Edexcel A Level Chemistry:复习笔记6.2.2 Transition Metal Complexes

Transition Metal Complexes


  • Transition element ions can form complexes which consist of a central metal ion and ligands
  • A ligand is a molecule or ion that forms a co-ordinate bond with a transition metal by donating a pair of electrons to the bond
    • This is the definition of a Lewis base - electron pair donor
  • This means ligands have a negative charge or a lone pair of electrons capable of being donated
    • This definition may seem familiar: a ligand is the same as a nucleophile
  • Different ligands can form different numbers of dative bonds to the central metal ion in a complex
    • Some ligands can form one dative bond to the central metal ion
    • Other ligands can form two dative bonds, and some can form multiple dative bonds
  • Co-ordination number is number of co-ordinate bonds to the central metal atom or ion

Common Ligands

  • Water molecules frequently act as ligands. Each water molecule makes a single bond with the metal ion using one of the lone pairs on the oxygen atom
  • The lone pair is donated to the partially filled d-subshell of the transition metal ion

Table showing Examples of Common Monodentate Ligands


Representing complex ions

  • Square brackets are used to group together the ligands and metal ion in a representation of the geometrical arrangement
  • The overall charge on the complex ion is the sum of the oxidation states of all the species present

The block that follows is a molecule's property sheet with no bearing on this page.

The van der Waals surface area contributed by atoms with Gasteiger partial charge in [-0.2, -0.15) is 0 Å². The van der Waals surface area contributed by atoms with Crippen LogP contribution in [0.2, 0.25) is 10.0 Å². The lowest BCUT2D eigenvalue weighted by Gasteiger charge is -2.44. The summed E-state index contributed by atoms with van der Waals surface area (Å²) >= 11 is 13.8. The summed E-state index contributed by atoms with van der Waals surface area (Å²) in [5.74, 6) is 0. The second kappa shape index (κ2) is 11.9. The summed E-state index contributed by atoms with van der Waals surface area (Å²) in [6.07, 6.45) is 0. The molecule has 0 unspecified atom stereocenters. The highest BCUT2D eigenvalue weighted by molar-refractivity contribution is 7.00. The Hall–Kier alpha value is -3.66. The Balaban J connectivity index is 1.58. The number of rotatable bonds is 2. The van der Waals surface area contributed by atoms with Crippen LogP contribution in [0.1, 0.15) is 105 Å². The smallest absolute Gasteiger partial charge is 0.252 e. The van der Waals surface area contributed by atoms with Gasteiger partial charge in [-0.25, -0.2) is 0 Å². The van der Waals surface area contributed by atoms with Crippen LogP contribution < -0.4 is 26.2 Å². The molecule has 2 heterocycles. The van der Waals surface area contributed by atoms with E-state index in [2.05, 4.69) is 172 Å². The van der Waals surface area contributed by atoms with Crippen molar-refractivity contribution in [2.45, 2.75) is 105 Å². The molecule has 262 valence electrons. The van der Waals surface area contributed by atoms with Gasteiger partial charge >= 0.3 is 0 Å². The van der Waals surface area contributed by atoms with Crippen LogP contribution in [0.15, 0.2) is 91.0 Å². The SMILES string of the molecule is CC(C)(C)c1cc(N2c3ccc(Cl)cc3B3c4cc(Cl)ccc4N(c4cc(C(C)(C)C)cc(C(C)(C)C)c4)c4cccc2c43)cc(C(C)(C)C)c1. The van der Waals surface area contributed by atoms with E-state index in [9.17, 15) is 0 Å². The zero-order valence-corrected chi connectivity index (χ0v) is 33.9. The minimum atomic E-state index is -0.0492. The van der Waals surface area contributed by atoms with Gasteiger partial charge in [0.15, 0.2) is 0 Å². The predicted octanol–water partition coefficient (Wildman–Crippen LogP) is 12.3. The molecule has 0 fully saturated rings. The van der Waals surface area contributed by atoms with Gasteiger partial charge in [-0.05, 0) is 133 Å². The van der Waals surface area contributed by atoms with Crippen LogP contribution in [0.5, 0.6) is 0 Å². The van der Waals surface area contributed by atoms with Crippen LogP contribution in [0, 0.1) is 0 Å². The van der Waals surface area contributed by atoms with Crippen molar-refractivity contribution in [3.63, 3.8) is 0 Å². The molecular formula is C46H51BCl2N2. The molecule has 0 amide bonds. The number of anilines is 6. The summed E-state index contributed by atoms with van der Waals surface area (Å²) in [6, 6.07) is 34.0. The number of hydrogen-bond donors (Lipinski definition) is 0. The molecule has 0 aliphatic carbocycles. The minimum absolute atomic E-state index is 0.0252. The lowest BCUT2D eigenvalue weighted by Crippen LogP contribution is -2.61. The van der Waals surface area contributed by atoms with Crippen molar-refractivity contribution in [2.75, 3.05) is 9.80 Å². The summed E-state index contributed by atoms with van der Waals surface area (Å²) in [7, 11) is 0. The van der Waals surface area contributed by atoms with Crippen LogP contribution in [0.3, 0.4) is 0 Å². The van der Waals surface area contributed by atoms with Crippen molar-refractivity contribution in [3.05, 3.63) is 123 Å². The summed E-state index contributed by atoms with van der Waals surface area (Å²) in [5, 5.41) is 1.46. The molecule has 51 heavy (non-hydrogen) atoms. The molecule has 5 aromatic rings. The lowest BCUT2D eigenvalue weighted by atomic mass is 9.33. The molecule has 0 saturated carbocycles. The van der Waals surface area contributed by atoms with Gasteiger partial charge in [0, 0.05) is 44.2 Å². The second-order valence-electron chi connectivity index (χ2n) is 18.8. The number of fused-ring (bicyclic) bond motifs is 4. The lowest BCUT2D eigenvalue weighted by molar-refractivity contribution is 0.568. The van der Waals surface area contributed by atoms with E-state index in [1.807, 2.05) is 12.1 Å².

• If the ligands are neutral then the overall charge will be the same as the oxidation state of the metal ion


Examples of complexes with monodentate ligands

Naming complexes

  • Complexes are named in the following way
  • If the overall ion is a cation then the nomenclature is:

Prefix for number of ligands/ligand name/element/oxidation number

  • The prefixes are the same ones used in organic chemistry: di, tetra, hexa for 2, 4 & 6 respectively (3 & 5 are rarely encountered except in mixed ligand complexes)
  • If the overall ion is an anion, the name of element is modified to have the name ending 'ate' and sometimes Latin word stems are used
    • tetrachlorcuprate(II)
    • hexaaquairon(II)
    • hexaamminecobalt(II)
    • tetracyanonickelate(II)Using the examples in the illustration above, the names are:
  • Notice in these examples that
    • cuprate( Latin - cuprum) and nickelate are used in place of copper and nickel as they are anions
    • Ammonia takes the prefix ammine as a ligand, which is spelt with a double 'm' unlike the functional group amine